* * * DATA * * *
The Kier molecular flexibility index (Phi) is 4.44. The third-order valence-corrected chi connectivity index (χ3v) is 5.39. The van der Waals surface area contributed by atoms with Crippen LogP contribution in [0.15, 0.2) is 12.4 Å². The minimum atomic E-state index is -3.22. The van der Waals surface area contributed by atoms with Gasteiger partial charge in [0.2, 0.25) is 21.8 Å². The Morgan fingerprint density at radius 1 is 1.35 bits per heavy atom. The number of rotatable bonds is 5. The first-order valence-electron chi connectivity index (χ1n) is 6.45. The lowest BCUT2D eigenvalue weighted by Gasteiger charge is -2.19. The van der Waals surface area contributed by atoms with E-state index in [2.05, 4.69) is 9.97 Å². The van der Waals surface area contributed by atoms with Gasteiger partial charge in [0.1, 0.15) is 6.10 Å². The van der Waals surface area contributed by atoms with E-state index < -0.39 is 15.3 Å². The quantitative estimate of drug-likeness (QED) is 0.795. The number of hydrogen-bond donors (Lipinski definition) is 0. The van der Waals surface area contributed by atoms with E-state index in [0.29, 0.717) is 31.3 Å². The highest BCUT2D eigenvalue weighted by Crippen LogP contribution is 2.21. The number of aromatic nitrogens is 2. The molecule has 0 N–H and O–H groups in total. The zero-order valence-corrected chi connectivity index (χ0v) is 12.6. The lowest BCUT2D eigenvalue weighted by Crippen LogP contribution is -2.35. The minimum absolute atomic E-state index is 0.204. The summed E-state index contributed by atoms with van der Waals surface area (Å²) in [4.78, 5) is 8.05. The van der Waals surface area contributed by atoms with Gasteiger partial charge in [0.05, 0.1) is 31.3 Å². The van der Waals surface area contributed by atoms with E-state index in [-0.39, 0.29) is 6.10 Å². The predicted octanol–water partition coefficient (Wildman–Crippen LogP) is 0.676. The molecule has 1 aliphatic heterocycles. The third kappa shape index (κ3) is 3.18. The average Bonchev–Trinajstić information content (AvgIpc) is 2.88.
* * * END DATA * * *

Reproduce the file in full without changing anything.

The Kier molecular flexibility index (Phi) is 4.44. The third-order valence-corrected chi connectivity index (χ3v) is 5.39. The van der Waals surface area contributed by atoms with Crippen LogP contribution in [0.15, 0.2) is 12.4 Å². The minimum atomic E-state index is -3.22. The van der Waals surface area contributed by atoms with Gasteiger partial charge in [0.2, 0.25) is 21.8 Å². The Morgan fingerprint density at radius 1 is 1.35 bits per heavy atom. The number of rotatable bonds is 5. The first-order valence-electron chi connectivity index (χ1n) is 6.45. The lowest BCUT2D eigenvalue weighted by Gasteiger charge is -2.19. The van der Waals surface area contributed by atoms with E-state index in [2.05, 4.69) is 9.97 Å². The van der Waals surface area contributed by atoms with Gasteiger partial charge in [0.1, 0.15) is 6.10 Å². The van der Waals surface area contributed by atoms with E-state index < -0.39 is 15.3 Å². The quantitative estimate of drug-likeness (QED) is 0.795. The number of hydrogen-bond donors (Lipinski definition) is 0. The van der Waals surface area contributed by atoms with E-state index in [0.29, 0.717) is 31.3 Å². The highest BCUT2D eigenvalue weighted by Crippen LogP contribution is 2.21. The number of aromatic nitrogens is 2. The molecule has 0 N–H and O–H groups in total. The zero-order valence-corrected chi connectivity index (χ0v) is 12.6. The lowest BCUT2D eigenvalue weighted by Crippen LogP contribution is -2.35. The minimum absolute atomic E-state index is 0.204. The summed E-state index contributed by atoms with van der Waals surface area (Å²) in [4.78, 5) is 8.05. The van der Waals surface area contributed by atoms with Gasteiger partial charge in [0.05, 0.1) is 31.3 Å². The van der Waals surface area contributed by atoms with E-state index in [-0.39, 0.29) is 6.10 Å². The predicted octanol–water partition coefficient (Wildman–Crippen LogP) is 0.676. The molecule has 1 aliphatic heterocycles. The third kappa shape index (κ3) is 3.18. The average Bonchev–Trinajstić information content (AvgIpc) is 2.88.